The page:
June 21, 2021

Are Arrowheads Man Made?

Scott Kimball

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Scott Kimball

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Sometimes, you can find a sharp, triangular rock in the woods and wonder whether or not it is an arrowhead. How can you tell if it is man-made?

It can take an expert to tell the difference between a forgery and an authentic arrowhead. However, it is much easier to tell the difference between an arrowhead and a sharp rock. Arrowheads were made using flintknapping techniques, and you can quickly notice the signs of toolmaking.

A sharp rock will never look like an arrowhead. It won't be the right shape - arrowheads are not crude triangles like some naturally occurring rocks are. You can also see marks on an arrowhead where the stone was flaked and ground into shape - a sharp rock will not have these marks.

I find/collect arrowheads and know how to categorize them and what they are worth. I also know about the techniques used to make arrowheads. I would not mistake a sharp rock for an arrowhead.

Table of Contents:

How can you tell if a sharp rock is man-made?

A naturally occurring sharp rock will not have any of the signs of craftsmanship that prove it is a stone tool. Stone tools were made by striking a rock against another to remove flakes. If a sharp rock does not have chips taken out of it, it is not an arrowhead or any other stone tool.

When archeologists found the oldest stone tools yet found in the world, they almost mistook them for naturally sharp rocks. The tools were large and seemed too heavy for the small people who lived millions of years ago.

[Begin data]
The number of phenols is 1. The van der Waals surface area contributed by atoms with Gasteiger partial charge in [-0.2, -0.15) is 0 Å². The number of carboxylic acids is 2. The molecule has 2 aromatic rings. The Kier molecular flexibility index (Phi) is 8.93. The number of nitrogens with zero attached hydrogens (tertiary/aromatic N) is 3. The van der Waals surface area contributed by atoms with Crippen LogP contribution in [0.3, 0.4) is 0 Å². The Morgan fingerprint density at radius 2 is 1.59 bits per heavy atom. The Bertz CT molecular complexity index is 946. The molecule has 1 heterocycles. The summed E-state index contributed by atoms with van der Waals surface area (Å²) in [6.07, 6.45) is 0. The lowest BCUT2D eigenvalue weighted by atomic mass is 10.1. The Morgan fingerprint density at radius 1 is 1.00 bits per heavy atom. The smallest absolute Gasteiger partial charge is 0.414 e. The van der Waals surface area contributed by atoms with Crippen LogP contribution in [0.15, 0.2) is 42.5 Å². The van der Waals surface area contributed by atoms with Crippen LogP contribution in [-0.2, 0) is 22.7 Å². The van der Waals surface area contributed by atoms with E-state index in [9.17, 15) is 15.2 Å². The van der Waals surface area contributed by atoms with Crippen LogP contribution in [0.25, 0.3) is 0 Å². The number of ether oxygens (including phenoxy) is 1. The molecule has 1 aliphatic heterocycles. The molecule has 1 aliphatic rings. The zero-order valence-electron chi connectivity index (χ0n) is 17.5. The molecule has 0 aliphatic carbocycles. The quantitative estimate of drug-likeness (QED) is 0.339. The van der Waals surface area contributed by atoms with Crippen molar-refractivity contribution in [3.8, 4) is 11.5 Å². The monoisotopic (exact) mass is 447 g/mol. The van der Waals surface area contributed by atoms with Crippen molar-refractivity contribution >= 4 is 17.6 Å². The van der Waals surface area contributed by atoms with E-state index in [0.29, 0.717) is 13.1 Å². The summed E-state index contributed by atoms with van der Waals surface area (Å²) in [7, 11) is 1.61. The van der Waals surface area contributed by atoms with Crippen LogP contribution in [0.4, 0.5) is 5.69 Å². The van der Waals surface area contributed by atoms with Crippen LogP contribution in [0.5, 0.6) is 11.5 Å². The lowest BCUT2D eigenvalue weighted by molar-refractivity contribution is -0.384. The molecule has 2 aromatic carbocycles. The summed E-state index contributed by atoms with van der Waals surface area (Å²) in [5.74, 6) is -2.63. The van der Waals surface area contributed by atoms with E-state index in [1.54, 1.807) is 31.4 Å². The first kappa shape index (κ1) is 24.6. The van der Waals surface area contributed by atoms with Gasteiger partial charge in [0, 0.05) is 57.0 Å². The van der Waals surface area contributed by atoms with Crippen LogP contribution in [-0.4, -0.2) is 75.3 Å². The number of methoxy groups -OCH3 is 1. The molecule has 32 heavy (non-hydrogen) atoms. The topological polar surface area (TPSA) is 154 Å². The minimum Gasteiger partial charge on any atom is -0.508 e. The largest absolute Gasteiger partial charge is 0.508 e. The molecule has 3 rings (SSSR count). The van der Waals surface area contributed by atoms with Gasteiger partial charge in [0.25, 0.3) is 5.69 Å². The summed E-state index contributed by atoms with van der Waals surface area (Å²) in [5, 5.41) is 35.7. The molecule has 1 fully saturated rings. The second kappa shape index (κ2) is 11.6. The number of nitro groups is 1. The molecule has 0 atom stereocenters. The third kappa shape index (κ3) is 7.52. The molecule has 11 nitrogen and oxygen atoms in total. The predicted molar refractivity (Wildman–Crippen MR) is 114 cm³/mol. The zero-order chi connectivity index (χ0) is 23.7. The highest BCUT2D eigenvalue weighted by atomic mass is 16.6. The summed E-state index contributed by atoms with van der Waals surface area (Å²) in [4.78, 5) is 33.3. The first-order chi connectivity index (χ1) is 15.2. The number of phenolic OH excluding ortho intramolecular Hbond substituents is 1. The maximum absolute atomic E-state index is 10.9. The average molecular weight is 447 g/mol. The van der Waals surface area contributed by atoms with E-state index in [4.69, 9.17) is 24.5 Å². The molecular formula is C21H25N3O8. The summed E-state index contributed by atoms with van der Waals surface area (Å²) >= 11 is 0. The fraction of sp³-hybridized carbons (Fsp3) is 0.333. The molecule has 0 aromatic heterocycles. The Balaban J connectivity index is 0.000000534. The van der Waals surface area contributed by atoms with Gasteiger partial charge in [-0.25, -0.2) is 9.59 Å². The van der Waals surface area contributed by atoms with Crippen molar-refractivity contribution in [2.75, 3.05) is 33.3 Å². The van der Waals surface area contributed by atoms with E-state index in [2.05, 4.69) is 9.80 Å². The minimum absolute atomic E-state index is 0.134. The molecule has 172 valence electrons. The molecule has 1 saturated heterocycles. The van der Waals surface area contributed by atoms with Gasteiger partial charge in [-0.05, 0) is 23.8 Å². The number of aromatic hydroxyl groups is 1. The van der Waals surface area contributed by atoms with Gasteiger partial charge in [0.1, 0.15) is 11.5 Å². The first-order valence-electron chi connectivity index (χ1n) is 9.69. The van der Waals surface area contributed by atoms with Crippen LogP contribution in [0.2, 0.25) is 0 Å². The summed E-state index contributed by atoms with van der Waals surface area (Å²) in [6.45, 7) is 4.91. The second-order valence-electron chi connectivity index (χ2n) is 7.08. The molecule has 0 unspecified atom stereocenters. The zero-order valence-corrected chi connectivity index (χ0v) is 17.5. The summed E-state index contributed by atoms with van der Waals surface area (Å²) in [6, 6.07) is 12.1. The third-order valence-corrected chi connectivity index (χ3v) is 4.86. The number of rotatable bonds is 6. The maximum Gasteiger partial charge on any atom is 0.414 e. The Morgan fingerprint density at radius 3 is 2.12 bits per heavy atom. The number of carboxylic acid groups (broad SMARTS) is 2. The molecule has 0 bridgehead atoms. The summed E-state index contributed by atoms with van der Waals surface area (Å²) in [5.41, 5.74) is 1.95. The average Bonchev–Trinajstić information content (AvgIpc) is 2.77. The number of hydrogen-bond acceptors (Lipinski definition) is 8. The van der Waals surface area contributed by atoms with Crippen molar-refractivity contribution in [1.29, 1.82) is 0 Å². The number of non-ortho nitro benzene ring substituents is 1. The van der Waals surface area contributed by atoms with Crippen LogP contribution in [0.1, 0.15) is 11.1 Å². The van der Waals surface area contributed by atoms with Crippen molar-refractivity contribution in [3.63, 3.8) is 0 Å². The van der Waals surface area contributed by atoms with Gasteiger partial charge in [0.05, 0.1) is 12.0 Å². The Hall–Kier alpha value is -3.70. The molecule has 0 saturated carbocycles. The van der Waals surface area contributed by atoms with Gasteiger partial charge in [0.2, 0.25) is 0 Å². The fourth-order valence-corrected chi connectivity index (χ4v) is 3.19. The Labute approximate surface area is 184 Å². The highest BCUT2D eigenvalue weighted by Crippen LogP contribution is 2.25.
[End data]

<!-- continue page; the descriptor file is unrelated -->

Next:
However, a closer inspection proved that these were tools of a new type, older than any found so far. The edges had many chips taken out of them, with the chips following an obviously deliberate pattern. They could not have resulted from a rock tumbling down a hill and chipping.

While stone tools made only a few thousand years ago are very different from those that are millions of years old, you can confirm that they are real tools in the same way.

Look at some pictures of real arrowheads, especially their edges. The edge always has flakes taken out of it in a systematic way. You can always tell that it looks like the edge of a tool and not a sharp rock.

If you hold arrowheads in your hand and examine them, you can better understand what they look like than if you only look at pictures of arrowheads. However, this is probably not necessary. You can learn to tell the difference between arrowheads and sharp natural rocks by looking at pictures.

Are humans the only animals that make stone tools?

Probably, we are. While apes and even octopuses use tools, they do not make stone blades. A chimpanzee will never chip a stone into shape and use it to cut things, not even in a simple way.

Apes only make stone tools if they are taught to by humans. If humans show them how they can make tools comparable to the crude tools of millions of years ago.

However, they have never been observed intentionally breaking rocks into shape to use as tools in the wild. Either this never happens, or it is rare and has never been observed. Animals only use very simple tools.